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Portal:Europe

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Europe is a continent that comprises the westernmost part of Eurasia. Europe is bordered by the Arctic Ocean to the north, the Atlantic Ocean to the west, and the Mediterranean Sea to the south. To the east and southeast, Europe is generally considered as separated from Asia by the watershed divides of the Ural and Caucasus Mountains, the Ural River, the Caspian and Black Seas, and the waterways of the Turkish Straits. Yet the non-oceanic borders of Europe—a concept dating back to classical antiquity—are arbitrary. The primarily physiographic term "continent" as applied to Europe also incorporates cultural and political elements whose discontinuities are not always reflected by the continent's current overland boundaries.

Europe covers about 10,180,000 square kilometres (3,930,000 sq mi), or 2% of the Earth's surface (6.8% of land area). Politically, Europe is divided into about fifty sovereign states of which the Russian Federation is the largest and most populous, spanning 39% of the continent and comprising 15% of its population. Europe had a total population of about 740 million (about 11% of world population) as of 2012.


The history of Europe covers the peoples inhabiting the European continent from prehistory to the present. Some of the best-known civilizations of prehistoric Europe were the Minoan and the Mycenaean, which flourished during the Bronze Age until they collapsed in a short period of time around 1200 BC. The period known as classical antiquity began with the emergence of the city-states of Ancient Greece. After ultimately checking the Persian advance in Europe through the Greco-Persian Wars in the 5th century BC, Greek influence reached its zenith under the expansive empire of Alexander the Great, spreading throughout Asia, Africa, and other parts of Europe. The Roman Empire came to dominate the entire Mediterranean basin in a vast empire based on Roman law. By 300 AD the Roman Empire was divided into the Western and Eastern empires. During the 4th and 5th centuries, the Germanic peoples of northern Europe grew in strength and repeated attacks led to the Fall of the Western Roman Empire. AD 476 traditionally marks the end of the classical period and the start of the Middle Ages.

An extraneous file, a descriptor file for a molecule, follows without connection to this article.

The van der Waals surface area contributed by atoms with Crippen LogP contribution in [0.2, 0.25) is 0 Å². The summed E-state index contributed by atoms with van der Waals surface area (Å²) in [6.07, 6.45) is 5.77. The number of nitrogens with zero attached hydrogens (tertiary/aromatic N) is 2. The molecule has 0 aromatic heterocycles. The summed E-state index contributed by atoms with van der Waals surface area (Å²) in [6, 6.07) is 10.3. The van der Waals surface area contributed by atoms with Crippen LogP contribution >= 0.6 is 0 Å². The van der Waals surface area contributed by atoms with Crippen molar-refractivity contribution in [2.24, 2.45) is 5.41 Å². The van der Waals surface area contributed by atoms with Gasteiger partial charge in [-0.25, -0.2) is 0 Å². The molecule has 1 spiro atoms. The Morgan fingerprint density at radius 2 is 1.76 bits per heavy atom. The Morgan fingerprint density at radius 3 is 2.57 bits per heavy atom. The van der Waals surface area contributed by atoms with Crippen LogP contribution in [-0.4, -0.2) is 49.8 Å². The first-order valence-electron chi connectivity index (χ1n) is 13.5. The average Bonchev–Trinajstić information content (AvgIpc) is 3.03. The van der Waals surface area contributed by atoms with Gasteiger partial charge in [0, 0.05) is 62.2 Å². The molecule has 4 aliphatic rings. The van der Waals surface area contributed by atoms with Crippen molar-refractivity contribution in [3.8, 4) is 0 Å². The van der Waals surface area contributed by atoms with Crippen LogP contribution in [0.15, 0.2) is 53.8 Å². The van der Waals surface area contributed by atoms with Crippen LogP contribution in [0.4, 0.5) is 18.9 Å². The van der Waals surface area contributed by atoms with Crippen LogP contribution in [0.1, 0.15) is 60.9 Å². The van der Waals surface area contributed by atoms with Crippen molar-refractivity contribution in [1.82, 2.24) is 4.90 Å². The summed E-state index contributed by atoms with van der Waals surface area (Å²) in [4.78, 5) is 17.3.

The culture of Europe is rooted in the art, architecture, music, literature, and philosophy that originated from the European cultural region. European culture is largely rooted in what is often referred to as its "common cultural heritage".

As a continent, the economy of Europe is currently the largest on Earth and it is the richest region as measured by assets under management with over $32.7 trillion compared to North America's $27.1 trillion in 2008. In 2009 Europe remained the wealthiest region. Its $37.1 trillion in assets under management represented one-third of the world's wealth. It was one of several regions where wealth surpassed its precrisis year-end peak. As with other continents, Europe has a large variation of wealth among its countries. The richer states tend to be in the West; some of the Central and Eastern European economies are still emerging from the collapse of the Soviet Union and the breakup of Yugoslavia.

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Albert Bridge at night, looking south across the Thames to Battersea, a suburb in South West London.
Credit: David Iliff

The Albert Bridge is a road bridge over the River Thames in West London, connecting Chelsea on the north bank to Battersea on the south bank. Designed and built by Rowland Mason Ordish in 1873 as an Ordish–Lefeuvre system modified cable-stayed bridge, it proved to be structurally unsound, so between 1884 and 1887 Sir Joseph Bazalgette incorporated some of the design elements of a suspension bridge. In 1973 the Greater London Council added two concrete piers, which transformed the central span into a simple beam bridge. As a result, today the bridge is an unusual hybrid of three different design styles. It is an English Heritage Grade II* listed building.



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Coat of arms of the Gediminids dynasty
The family of Gediminas is a group of family members of Gediminas, Grand Duke of Lithuania (ca. 1275–1341), who interacted in the 14th century. The family included the siblings, children, and grandchildren of the Grand Duke and played the pivotal role in the history of Lithuania for the period as the Lithuanian nobility had not yet acquired its influence. Gediminas was also the forefather of the Gediminid dynasty, which ruled the Grand Duchy of Lithuania from 1310s or 1280s to 1572.